Iams ProActive Health Smart Puppy (Dry)


Rating: ☆☆☆☆☆

This Review Has Been Merged with
Iams ProActive Health (Dry)

Iams ProActive Health Smart Puppy receives the Advisor’s mid-tier rating of three stars.

The Iams ProActive Smart Puppy product line includes three dry dog foods… each meeting AAFCO nutrient profiles for growth.

  • Iams ProActive Health Smart Puppy
  • Iams ProActive Health Smart Puppy Large Breed
  • Iams ProActive Health Smart Puppy Small and Toy Breed

Iams ProActive Health Smart Puppy was selected to represent the others in the line for this review.

Iams ProActive Health Smart Puppy

Dry Dog Food

Estimated Dry Matter Nutrient Content

Protein = 31% | Fat = 19% | Carbs = 42%

Ingredients: Chicken, corn meal, chicken by-product meal, ground whole grain sorghum, dried beet pulp, chicken fat (preserved with mixed tocopherols, a source of vitamin E), chicken flavor, chicken meal, fish oil (preserved with mixed tocopherols, a source of vitamin E), dried egg product, potassium chloride, brewers dried yeast, salt, caramel, choline chloride, fructooligosaccharides, minerals (ferrous sulfate, zinc oxide, manganese sulfate, copper sulfate, manganous oxide, potassium iodide, cobalt carbonate), vitamins (vitamin E supplement, ascorbic acid, vitamin A acetate, calcium pantothenate, biotin, thiamine mononitrate (source of vitamin B1), vitamin B12 supplement, niacin, riboflavin supplement (source of vitamin B2), inositol, pyridoxine hydrochloride (source of vitamin B6), vitamin D3 supplement, folic acid), calcium carbonate, dl-methionine, l-lysine monohydrochloride, rosemary extract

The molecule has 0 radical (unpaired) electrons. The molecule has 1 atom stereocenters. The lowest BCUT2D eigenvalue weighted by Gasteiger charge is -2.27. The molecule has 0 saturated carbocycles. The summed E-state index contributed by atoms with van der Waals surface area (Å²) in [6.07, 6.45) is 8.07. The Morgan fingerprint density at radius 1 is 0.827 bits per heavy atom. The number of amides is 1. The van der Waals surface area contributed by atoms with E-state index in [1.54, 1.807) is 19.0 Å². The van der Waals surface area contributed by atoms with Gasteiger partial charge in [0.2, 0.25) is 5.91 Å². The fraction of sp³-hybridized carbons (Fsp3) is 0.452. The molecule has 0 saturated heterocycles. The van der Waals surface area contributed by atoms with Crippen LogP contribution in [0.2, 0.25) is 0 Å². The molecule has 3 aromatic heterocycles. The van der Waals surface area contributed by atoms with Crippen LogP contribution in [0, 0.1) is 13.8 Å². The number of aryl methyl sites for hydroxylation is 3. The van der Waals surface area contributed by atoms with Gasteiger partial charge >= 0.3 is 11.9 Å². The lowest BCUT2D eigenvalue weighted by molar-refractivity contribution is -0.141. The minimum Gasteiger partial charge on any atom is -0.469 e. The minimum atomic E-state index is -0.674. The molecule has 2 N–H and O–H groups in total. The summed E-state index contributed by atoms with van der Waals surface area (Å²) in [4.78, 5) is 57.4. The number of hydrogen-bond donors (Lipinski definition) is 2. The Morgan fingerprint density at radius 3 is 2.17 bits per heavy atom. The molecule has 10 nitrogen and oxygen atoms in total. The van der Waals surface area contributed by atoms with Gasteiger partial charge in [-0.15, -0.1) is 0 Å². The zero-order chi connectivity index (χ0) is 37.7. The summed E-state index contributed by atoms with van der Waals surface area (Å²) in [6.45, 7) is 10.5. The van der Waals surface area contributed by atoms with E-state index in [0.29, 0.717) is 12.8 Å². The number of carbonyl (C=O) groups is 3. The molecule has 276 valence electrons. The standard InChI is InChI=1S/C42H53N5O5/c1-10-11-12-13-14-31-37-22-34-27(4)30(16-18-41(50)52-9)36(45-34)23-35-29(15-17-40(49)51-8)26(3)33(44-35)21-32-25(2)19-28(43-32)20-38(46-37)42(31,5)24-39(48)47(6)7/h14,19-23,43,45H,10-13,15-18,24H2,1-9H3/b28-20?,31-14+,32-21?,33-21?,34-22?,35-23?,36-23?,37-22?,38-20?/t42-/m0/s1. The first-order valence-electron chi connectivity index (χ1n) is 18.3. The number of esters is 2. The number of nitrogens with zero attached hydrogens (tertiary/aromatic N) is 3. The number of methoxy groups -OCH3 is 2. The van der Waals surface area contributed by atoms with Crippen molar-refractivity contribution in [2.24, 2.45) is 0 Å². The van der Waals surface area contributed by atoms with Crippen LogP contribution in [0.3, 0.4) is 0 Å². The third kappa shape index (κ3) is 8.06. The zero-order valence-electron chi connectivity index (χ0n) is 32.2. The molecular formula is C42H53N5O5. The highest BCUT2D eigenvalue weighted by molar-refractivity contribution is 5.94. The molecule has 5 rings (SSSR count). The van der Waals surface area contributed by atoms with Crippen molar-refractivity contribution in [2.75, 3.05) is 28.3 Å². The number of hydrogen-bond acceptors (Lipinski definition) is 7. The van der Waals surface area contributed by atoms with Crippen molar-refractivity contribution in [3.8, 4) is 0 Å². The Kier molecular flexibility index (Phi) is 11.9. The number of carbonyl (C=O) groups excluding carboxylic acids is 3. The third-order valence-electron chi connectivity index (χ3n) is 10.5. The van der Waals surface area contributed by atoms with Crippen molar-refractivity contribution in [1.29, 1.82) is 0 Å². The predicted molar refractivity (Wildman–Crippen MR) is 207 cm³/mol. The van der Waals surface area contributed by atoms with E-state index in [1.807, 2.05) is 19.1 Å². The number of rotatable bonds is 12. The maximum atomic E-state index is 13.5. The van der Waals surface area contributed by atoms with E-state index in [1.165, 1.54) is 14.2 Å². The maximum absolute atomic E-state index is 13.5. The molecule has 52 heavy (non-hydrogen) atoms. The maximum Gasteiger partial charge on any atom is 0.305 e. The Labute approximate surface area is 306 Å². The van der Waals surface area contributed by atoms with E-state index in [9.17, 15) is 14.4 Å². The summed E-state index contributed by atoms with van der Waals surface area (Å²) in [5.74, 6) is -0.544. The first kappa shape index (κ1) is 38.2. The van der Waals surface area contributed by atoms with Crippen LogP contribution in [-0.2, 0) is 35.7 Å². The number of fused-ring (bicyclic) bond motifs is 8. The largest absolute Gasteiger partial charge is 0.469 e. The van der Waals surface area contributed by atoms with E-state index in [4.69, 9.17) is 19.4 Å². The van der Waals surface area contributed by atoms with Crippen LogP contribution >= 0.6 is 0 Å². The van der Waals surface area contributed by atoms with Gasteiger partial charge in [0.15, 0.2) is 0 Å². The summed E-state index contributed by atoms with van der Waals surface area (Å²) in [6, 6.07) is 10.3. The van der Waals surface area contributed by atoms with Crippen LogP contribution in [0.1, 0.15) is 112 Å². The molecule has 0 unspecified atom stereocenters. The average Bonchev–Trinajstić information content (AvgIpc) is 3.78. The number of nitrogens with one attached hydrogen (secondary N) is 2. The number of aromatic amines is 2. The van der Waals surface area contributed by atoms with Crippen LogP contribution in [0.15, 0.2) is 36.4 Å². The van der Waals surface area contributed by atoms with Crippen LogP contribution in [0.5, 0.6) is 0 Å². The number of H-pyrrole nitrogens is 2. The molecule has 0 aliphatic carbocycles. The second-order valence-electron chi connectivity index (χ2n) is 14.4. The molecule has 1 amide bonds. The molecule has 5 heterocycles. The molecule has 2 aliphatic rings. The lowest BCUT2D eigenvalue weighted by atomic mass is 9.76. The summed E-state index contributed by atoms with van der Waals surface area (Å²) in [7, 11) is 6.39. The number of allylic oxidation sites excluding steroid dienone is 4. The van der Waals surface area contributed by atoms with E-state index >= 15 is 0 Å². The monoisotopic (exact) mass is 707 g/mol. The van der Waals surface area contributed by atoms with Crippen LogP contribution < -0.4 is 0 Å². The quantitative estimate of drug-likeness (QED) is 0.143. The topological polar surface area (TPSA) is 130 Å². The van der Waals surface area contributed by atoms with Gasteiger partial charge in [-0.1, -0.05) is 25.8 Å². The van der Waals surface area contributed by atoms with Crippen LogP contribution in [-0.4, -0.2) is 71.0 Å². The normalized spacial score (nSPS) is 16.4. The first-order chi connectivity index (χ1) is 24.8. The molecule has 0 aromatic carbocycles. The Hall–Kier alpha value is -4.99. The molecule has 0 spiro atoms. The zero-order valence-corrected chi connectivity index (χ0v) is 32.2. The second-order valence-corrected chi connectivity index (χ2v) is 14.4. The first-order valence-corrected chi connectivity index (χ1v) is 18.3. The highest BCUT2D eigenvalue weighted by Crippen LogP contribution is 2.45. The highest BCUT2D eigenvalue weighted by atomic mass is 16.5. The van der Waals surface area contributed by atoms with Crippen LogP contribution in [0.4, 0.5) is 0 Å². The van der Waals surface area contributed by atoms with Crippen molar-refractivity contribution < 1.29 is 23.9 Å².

Fiber (estimated dry matter content) = 4.4%

Red items indicate controversial ingredients

Estimated Nutrient Content
Guaranteed Analysis28%17%NA
Dry Matter Basis31%19%42%
Calorie Weighted Basis26%39%35%
Protein = 26% | Fat = 39% | Carbs = 35%

The first ingredient in this dog food lists chicken. Although it is a quality item, raw chicken contains about 80% water. After cooking, most of that moisture is lost… reducing the meat content to just a fraction of its original weight.

After processing, this item would probably occupy a lower position on the list.

Which brings us to corn meal… the second and (more likely) the dominant ingredient in this dog food.

Corn meal is a coarsely ground flour made from dried corn. Now, contrary to what you may have heard, corn isn’t necessarily a bad ingredient.

On the other hand, although there’s no way to know for sure here, the corn used in making many pet foods can be similar to the kind used to make feed for livestock.

And that can sometimes be problematic.

What’s more, corn is commonly linked to canine food allergies1.

For these reasons, we rarely consider corn a preferred component in any dog food.

The third ingredient is chicken by-product meal… a dry rendered product of slaughterhouse waste. It’s made from what’s left of a slaughtered chicken after all the prime cuts have been removed.

This stuff can contain almost anything… feet, beaks, undeveloped eggs… anything (that is) but skeletal muscle (real meat).

On the brighter side, by-product meals are meat concentrates and contain nearly 300% more protein than fresh chicken.

The fourth item is sorghum. Sorghum is a starchy cereal grain with a nutrient profile similar to corn.